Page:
Private equity investors in Asia are increasingly pursuing exit strategies other than going public because they are disillusioned with initial public offerings (IPOs). Perhaps the biggest disappointment of the IPO market has been Alibaba’s decision to list in New York instead of Hong Kong in what could potentially be the largest ever public offering of a private company.
The Chinese e-commerce giant, often described as eBay, PayPal and Amazon rolled into one, demanded the Hong Kong Stock Exchange adapts its rules, violating an existing “one shareholder, one vote” rule, which the exchange refused.
Justin M. Jacobson, a senior index analyst at Renaissance Capital, also highlights the problems surrounding postponements of the multi-billion dollar Hong Kong IPO of WH Group and the Singapore commercial real estate investment trust listing of Lotte Shopping.
Data from Renaissance Capital shows that the Asian IPO Market as a whole has been weak so far this year: the FTSE Renaissance Asia Pacific IPO Index lost 4.5% year-to-date.
“Volatile equity markets in addition to lingering Chinese debt concerns have dampened investor interest in newly public Asian companies,” Jacobson says.
“Asian companies that have made it to the market have not fared much better.”
Preqin says that 43.8% of buyout deals in Asia have been through trade sales year-to-date, and 41.4% of venture deals.
Baring Private Equity Asia completed between 80% and 90% of its exits last year through trade sales, up from 50% in previous years.
NEW EXIT STRATEGIES
Baring Private Equity Asia’s most recent exits were all trade sales: a 100% stake in the Chinese cosmetics company Magic Holdings was sold to French cosmetics giant L’Oreal in a $850 million trade sale and a 41.7% stake in air freight and passenger services provider Cardig Aero Services was sold to Singapore Airport Terminal Services for $93.5 million.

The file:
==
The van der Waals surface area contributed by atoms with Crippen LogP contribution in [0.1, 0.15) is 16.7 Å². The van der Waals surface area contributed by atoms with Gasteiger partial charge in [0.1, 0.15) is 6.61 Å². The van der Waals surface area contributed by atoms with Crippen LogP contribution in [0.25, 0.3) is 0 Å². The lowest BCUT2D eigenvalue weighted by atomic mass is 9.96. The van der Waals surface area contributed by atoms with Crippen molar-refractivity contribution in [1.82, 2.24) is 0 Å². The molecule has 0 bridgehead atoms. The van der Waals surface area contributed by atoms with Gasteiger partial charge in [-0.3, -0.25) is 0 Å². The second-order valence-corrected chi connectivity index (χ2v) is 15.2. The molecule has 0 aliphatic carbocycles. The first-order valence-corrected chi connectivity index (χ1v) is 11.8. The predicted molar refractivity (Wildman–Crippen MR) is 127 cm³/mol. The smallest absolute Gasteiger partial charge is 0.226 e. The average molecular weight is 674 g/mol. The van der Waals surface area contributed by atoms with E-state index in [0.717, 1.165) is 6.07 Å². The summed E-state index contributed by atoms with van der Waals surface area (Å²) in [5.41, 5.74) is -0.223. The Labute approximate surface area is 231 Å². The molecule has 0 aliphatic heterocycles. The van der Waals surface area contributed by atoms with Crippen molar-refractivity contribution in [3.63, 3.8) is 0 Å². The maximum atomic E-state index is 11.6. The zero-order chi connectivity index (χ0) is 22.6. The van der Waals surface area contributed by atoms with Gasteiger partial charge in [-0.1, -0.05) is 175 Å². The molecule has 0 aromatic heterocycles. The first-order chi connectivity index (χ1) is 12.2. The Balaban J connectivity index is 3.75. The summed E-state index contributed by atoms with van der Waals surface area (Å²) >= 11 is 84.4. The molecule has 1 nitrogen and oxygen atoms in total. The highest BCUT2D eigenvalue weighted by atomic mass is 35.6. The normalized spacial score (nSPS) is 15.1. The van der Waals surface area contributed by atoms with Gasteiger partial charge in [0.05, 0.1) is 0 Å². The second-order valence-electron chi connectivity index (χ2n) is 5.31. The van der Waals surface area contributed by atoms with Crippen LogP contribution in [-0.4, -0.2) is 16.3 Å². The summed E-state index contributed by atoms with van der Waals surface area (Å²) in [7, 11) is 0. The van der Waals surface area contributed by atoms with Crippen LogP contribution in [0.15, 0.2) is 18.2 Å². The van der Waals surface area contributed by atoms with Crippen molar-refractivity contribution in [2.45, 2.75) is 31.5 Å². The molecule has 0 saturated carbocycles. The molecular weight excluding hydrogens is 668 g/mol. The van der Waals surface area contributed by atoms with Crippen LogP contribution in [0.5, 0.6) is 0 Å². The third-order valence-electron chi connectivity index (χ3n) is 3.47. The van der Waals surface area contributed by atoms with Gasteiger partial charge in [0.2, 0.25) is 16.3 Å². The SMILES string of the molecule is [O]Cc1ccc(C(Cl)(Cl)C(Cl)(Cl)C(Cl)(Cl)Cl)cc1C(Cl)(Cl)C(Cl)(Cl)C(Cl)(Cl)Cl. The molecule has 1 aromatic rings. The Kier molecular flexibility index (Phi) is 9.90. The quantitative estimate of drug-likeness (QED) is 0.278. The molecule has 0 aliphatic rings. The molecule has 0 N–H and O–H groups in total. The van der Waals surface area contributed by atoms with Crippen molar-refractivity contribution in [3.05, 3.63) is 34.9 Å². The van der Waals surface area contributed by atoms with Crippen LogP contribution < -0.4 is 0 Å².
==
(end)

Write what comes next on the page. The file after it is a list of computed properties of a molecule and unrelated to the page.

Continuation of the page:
In its most recent buyout deal it sold 100% of Net Japan to Orix, but the financial details were not released.
Simon Eckersley, founder and chief executive officer of Hao Capital, a China-focused private equity investor, says in addition to trade sales, redemptions and sales to other private equity investors have been popular. Some private equity firms have had to utilise fund life extensions to give their portfolio more time to achieve exits through IPOs as
a result of the slow primary market, and in the absence of other opportunities.
“It is important to note that an initial public offering does not normally provide an exit in itself,” Eckersley adds. “Existing or old shares are not sold in an initial public offering as new public market investors prefer to see companies raising new money to fund further growth.”
Eckersley says it can take at least one or two years after the IPO for a private equity firm to actually complete an exit process, which is subject to any lock-up provisions imposed by regulators and other parties.
“This means trade sales, redemptions and sales of minority positions to other private equity firms are actually quite attractive as they can represent a full exit from the underlying portfolio company.”
While IPOs are still a significant part of the industry, Salata says the aim is to build a more balanced portfolio of a range of strategies. Markets in Asia are cyclical, and sometimes cycles are deep.
“These markets are driven by global investor sentiment, and capital inflows and outflows,” Salata says.
“Markets will turn, but we regularly look to make realisations for our investors because the markets are cyclical and we need to make sure we act quickly.”
©2014 funds global asia